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Alcohol and Suicide

July 4, 2013  |  Article by Jeffrey C. Anglin, Addiction Counselor

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“It’s Larry,” said the nurse, handing me the phone.

No other introduction was needed.  Larry was a Viet Nam vet who was a frequent patient at the hospital where I worked. It was 8 p.m., I had a unit full of psychiatric patients and he wanted to be admitted. Larry was drunk, which he and I both knew would keep him from getting a bed here tonight.  I wasn’t entirely conscious of it at the time, but something was different.   “I feel lost,” he said.

Thirty minutes later Larry shot himself in the head with his military revolver.

This was almost twenty years ago, but it feels no less tragic  today than it did then.  Suicide is a therapist’s worst nightmare, perhaps because so little is really known about why people kill themselves.

One thing that we do know for sure is that alcohol plays a role in suicidal thought, ideation and attempt. In 2009, the Centers for Disease Control and Prevention measured blood alcohol levels post mortem and found that one in four suicide victims were legally drunk.

Dr. Alex Crosby, the author of the CDC report, described the nature of the connection.  “It leads to disinhibition, and it can enhance feelings of hopelessness and depression,” he said,  “Alcohol impairs judgment and can lead to much more impulsive behavior.  Any suicide prevention efforts must take that into account and address alcohol and substance abuse as well.”

So you can add this to the list of dangerous side effects of drinking to excess: Statistically, one in ten people in the U.S. abuse alcohol, yet alcohol is implicated in 40% of all suicides. If you abuse alcohol, you’re four times more likely to die from suicide.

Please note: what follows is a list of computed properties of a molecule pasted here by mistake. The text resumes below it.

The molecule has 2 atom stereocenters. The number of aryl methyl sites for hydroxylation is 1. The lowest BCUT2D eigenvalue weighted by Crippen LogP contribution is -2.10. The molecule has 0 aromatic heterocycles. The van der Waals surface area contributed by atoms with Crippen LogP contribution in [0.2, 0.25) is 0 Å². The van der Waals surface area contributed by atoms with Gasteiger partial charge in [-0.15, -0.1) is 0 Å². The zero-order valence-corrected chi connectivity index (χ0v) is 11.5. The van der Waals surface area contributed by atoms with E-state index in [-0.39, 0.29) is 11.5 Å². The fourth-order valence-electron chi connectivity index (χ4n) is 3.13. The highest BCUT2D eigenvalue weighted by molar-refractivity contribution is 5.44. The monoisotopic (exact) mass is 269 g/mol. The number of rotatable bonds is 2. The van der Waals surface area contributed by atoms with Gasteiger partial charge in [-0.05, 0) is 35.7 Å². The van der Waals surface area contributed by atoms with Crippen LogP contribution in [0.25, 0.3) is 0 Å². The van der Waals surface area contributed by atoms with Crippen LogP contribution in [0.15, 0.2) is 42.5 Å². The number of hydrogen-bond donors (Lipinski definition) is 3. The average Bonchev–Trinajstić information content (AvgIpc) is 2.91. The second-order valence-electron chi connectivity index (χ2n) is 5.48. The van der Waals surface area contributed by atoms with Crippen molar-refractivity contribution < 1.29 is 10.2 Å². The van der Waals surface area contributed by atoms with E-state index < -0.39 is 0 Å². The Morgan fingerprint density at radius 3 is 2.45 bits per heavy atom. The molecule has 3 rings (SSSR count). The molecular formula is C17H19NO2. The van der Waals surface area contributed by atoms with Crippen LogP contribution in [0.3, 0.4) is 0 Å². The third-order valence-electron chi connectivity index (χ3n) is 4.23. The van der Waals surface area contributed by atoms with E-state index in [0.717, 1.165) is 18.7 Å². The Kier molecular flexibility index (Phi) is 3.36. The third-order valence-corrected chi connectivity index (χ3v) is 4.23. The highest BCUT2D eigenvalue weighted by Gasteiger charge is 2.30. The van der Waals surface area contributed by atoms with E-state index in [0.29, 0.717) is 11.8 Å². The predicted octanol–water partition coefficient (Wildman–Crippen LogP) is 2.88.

Depression is the culprit, but the chicken and the egg argument pops up here, and in my years of treating alcoholics I still can’t always figure it out, at least at first.   What’s clear is that depression is found at clinical levels in 30% to 50% of active alcoholics. (Anecdotally, I think it’s higher.)   Women are more likely to self-medicate with alcohol than men.

In some people, heavy drinking brings on depression: sober them up and the depression goes away.  Others – and this may be the majority – drink alcohol to excess to self-medicate an un- or undertreated depressive episode.

Either way, the danger can’t be overstated.  You’re more likely to commit suicide from heavy drinking than you are to die driving drunk.

There’s a brain chemistry feedback loop that keeps you trapped in the cycle of relief drinking, even when you want to stop.  How can you tell if your drinking has become a problem?  If you can’t stop when you want to.  If you’re in doubt, ask a social drinker if he or she has trouble stopping drinking.  They’ll look at you, like, “Do have trouble stopping hitting yourself on the head with a hammer?”

It’s not a willpower problem.  Willpower doesn’t work on the brain disease of alcoholism any better than it does on any other disease.  Try willing your blood sugar to go down.  Will away that pesky toenail fungus.

If you’re drinking too much and feeling like life’s not worth living, ask for help.

Now.  Your life may very well depend on it.

 

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